The Washington Capitals longed all summer for the start of the 1990-91 season, so hockey would again be the focus of attention. When it arrived last night, the feeling was unfulfilling.

The Pittsburgh Penguins, minus Mario Lemieux, had no trouble scoring goals and departed Capital Centre with a 7-4 victory last night.

The Capitals were glad to see Kevin Hatcher in uniform, as the defenseman and his agent reached enough of an agreement with management to take the ice.

"Common sense prevailed," Capitals General Manager David Poile said.

But, alas, on the ice, the Capitals did not. The Penguins got two goals each from Kevin Stevens and Mark Recchi, and single goals from Paul Coffey, Barry Pederson and Joe Mullen. Stevens also had four assists for six points.

"We wanted to get off to a good start because everyone was doubting us," Stevens said. "We said to ourselves that we had to bear down."

The Capitals' scorers were Dale Hunter, Mike Ridley, Kelly Miller and Peter Zezel, but the home team never could get ahead in the count and seemed back on its heels.

The Penguins built a 3-1 lead, only to see the Capitals tie the score twice, the last time at 4. But Stevens got the game-winner on a shot through Hatcher's feet with 7:15 left and the doors fell off soon after.

"We got into situations where we tried to do a little too much," defenseman Bob Rouse said. "In that situation, you get running around a little too much. If anything, we were too up for the game. We wanted to do well and have a good show in front of the fans."

The night started with a blast of adrenaline for the Capitals. The players were introduced individually before the game, and the crowd of 17,772 stood applauding throughout. The fans stretched out the names of Mike Liut and John Druce and gave the venerable Rod Langway a big hand.

But no one drew any louder applause than Dino Ciccarelli -- the only one of the four players involved in this summer's incident in Georgetown who is still with Washington.

"As a fan, it was interesting to see what happened," Langway said. "I think it was positive. But we didn't play well in the first period."

Liut was in goal for the Capitals and, if he hadn't been sharp from the start, this would have been over in the first period.

Shortly after Liut made a great save on a shot by Cullen, the Penguins center stole a midair pass by Hatcher and fed Stevens. He skated across the goal mouth and flicked a backhander past the sprawled Liut.

The Capitals' power play last season was weak at best, ranked 19th in the NHL. Last night that was one of the positive signs, as Washington converted three of six chances.

Bryan Trottier was playing his first game as a Penguin after 15 years with the New York Islanders, whom he left in bitter fashion. He was in the penalty box when Hunter moved out from the corner to Barrasso's left and lifted a backhand over the goalie's glove for a 1-1 tie with 13:15 left.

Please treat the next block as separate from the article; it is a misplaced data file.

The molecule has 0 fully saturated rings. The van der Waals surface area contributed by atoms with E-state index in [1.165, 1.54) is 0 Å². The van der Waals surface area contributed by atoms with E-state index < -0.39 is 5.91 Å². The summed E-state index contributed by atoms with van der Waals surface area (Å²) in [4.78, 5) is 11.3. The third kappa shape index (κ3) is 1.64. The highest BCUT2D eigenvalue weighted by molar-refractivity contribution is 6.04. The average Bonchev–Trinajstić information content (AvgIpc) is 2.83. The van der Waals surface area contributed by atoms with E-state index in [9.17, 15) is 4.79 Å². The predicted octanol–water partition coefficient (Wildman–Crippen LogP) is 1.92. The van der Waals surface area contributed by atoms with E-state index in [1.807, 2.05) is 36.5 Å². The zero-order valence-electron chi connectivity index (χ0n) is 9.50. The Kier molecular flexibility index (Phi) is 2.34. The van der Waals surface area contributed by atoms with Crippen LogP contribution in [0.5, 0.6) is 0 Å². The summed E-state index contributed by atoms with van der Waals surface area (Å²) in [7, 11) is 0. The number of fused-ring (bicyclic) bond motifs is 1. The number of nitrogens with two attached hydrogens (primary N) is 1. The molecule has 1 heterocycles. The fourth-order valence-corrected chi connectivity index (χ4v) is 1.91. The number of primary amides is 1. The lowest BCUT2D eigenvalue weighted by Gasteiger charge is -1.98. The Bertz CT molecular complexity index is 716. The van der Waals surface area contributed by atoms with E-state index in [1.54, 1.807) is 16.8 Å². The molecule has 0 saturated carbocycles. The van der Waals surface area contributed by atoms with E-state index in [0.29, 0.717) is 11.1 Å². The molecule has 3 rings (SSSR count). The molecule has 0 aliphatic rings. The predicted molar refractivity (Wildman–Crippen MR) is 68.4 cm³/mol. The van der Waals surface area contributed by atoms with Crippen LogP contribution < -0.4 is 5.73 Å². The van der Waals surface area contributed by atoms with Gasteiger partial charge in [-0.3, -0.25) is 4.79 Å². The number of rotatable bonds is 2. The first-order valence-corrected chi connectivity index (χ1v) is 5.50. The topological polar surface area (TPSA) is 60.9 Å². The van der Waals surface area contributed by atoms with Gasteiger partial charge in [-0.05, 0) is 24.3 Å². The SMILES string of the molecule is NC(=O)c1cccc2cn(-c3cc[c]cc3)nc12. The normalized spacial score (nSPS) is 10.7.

But less than two minutes later, Stevens fed Coffey coming down the slot to push the Penguins back into the lead.

The margin went to 3-1 with five minutes gone in the second period when Pederson scored a power-play goal, one of two the Penguins had in seven attempts.

"We can't take 20 minutes in penalties," Langway said.

Ridley, off a Hunter feed, cut the deficit to 3-2, and Miller beat Barrasso the same way Hunter did for a 3-3 tie with 12:56 left in the third period.

But the Penguins caught the Capitals chasing on a power play and Mullen wrapped a goal around the post. Zezel scored his first goal as a Capital for a 4-4 tie with 7:53 left.

But again, Washington couldn't climb over the hump. Stevens scored with 7:15 left and Recchi scored twice to prevent the Capitals from winning their 500th game in franchise history.

This was the first NHL game for two the best players from Czechoslovakia, Washington's Peter Bondra and Pittsburgh's Jaromir Jagr. Just 18, Jagr is the youngest player in the NHL, but he has a sense of history. He wears No. 68, honoring his countrymen who died when the Soviets invaded his nation in 1968 -- almost four years before Jagr's birth.

This also was the Pittsburgh debut for Bob Johnson, the former University of Wisconsin and U.S. Olympic coach. After leaving Calgary following the 1986-87 season, Johnson spent three years as executive director of USA Hockey.

So it had been a long time since Badger Bob had taken his notebook behind the bench for a real game in the NHL.

"It's not like it's the 58th game or the 78th game," Johnson said after the morning skate. "It's opening night and it's always a little extra special."

By the end of last night, it was much more so for the Penguins.